Need some direction on adjusting a Hornady seating/crimping die [Archive] - Glock Talk

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SC_Dave
11-07-2012, 19:51
Trying to get the taper crimp right on a 9mm die. I have nothing to judge it by. I have adjusted it tight enough that I cannot push or pull the bullet by hand (not a puller). I can however with a little difficulty spin the bullet in the case. Do I need to crimp more?

Guidance is appreciated.
David

labdwakin
11-07-2012, 21:47
if you're loading FMJ... I would think so.

F106 Fan
11-07-2012, 22:04
If you are using a combined seating/crimping die, you need to read the instruction sheet to get it right.

From your description of being able to spin the bullet, you probably have something wrong. If you crimp too much, you will upset the neck tension and neck tension is what makes pistol bullets work.

All you want with a taper crimp is to close up the case mouth. The crimp should not dent the bullet and it certainly shouldn't cut through the plating on plated bullets. OTOH, it can't be so undercrimped that the casemouth drags in the chamber of snags on a case being ejected when it is sitting at the top of the magazine.

A separate taper crimp die is always a better setup. They don't cost much. Then you seat with one operation and crimp with another. The separate operations are much easier to adjust.

I think the process for adjusting a combination dies goes like this: First, with the die body high enough that the crimp portion of the die doesn't touch the case mouth, adjust the seating stem to seat a single bullet. Next, raise the seating plug so that it won't touch the bullet. Adjust the body of the die such that it crimps the bullet properly. Lock the die locknut. Now adjust the seating stem such that it just touches the crimped bullet and lock the stem locknut. Something like that...

Again, if you crimp too much you will defeat the neck tension. Further, straight wall pistol cartridges headspace on the casemouth. If the cartridge is overcrimped, there may not be a casemouth to position the cartridge in the chamber.

Richard

Colorado4Wheel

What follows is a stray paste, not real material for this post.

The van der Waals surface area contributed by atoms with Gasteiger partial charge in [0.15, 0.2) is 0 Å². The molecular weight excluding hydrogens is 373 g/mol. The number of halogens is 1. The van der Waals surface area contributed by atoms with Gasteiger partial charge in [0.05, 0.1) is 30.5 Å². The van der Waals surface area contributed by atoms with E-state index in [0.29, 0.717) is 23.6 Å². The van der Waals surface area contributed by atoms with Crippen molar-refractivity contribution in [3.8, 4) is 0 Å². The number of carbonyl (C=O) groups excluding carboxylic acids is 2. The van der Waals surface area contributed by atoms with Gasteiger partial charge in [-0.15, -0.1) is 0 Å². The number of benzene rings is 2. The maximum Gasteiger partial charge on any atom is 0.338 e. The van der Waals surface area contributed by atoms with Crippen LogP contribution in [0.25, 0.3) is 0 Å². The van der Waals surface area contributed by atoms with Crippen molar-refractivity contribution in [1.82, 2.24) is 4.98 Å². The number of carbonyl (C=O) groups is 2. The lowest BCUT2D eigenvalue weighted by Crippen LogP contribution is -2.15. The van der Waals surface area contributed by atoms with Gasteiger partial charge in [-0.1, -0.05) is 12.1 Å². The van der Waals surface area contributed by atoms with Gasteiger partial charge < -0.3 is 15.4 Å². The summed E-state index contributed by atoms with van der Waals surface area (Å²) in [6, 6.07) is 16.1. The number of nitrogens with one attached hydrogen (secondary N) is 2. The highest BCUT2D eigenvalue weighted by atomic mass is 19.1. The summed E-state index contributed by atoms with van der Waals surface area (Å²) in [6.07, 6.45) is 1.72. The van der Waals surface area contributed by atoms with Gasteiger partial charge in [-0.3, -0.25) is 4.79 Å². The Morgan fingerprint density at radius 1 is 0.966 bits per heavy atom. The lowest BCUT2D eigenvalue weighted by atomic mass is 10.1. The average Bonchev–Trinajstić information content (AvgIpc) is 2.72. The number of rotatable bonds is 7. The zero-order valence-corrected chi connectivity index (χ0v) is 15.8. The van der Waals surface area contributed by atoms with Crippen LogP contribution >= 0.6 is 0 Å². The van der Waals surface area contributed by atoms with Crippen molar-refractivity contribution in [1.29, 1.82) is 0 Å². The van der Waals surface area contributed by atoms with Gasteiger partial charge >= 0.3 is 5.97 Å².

11-08-2012, 08:34
Crimp is not used to hold the bullet in place. Repeat that to yourself 10 times.

If your bullet is able to be spun then you are overcrimping or you have a sizing issue.

Three-Five-Seven
11-08-2012, 09:29
you have a sizing issue.

+1 :wow:

SC_Dave
11-08-2012, 10:41
Crimp is not used to hold the bullet in place. Repeat that to yourself 10 times.

If your bullet is able to be spun then you are overcrimping or you have a sizing issue.

I'm that special kind of dumb you read about in medical books so break it down a little for me. :embarassed:

I have read, re-read and watched videos on how to adjust it. I guess I am just confused about how much to adjust. Too little and I was able to push or pull the bullet in or out with my fingers. Too much and it crimps the FMJ bullet. In between and I can spin the bullet with my fingers. Help me understand what you mean by a sizing issue please sir. Are you saying I need to adjust my sizing/decaping die?
Thanks, David

F106 Fan
11-08-2012, 10:48
Are you saying I need to adjust my sizing/decaping die?
Thanks, David

Very likely!

The sizing die should have resized the case such that the bullet is held quite firm. There is no way that you should be able to rotate the bullet.

On every sizing die I have ever used, the directions say to raise the ram and turn the seating die down until it touches the shell holder. This is done with a case in the shellholder.

Then the directions diverge a little. Some suggest backing off a little (like the thickness of a piece of heavy paper while others claim that you should turn further down (maybe an 1/8 turn) such that the die hits so tightly that the press 'cams over'. Carbide dies probably don't want to cam over because they may crack. However, I have always subscribed to the cam over approach, regardless of the die.

You absolutely need the sizing die to reach all the way to the shell holder, one way or another.

Richard

F106 Fan
11-08-2012, 10:53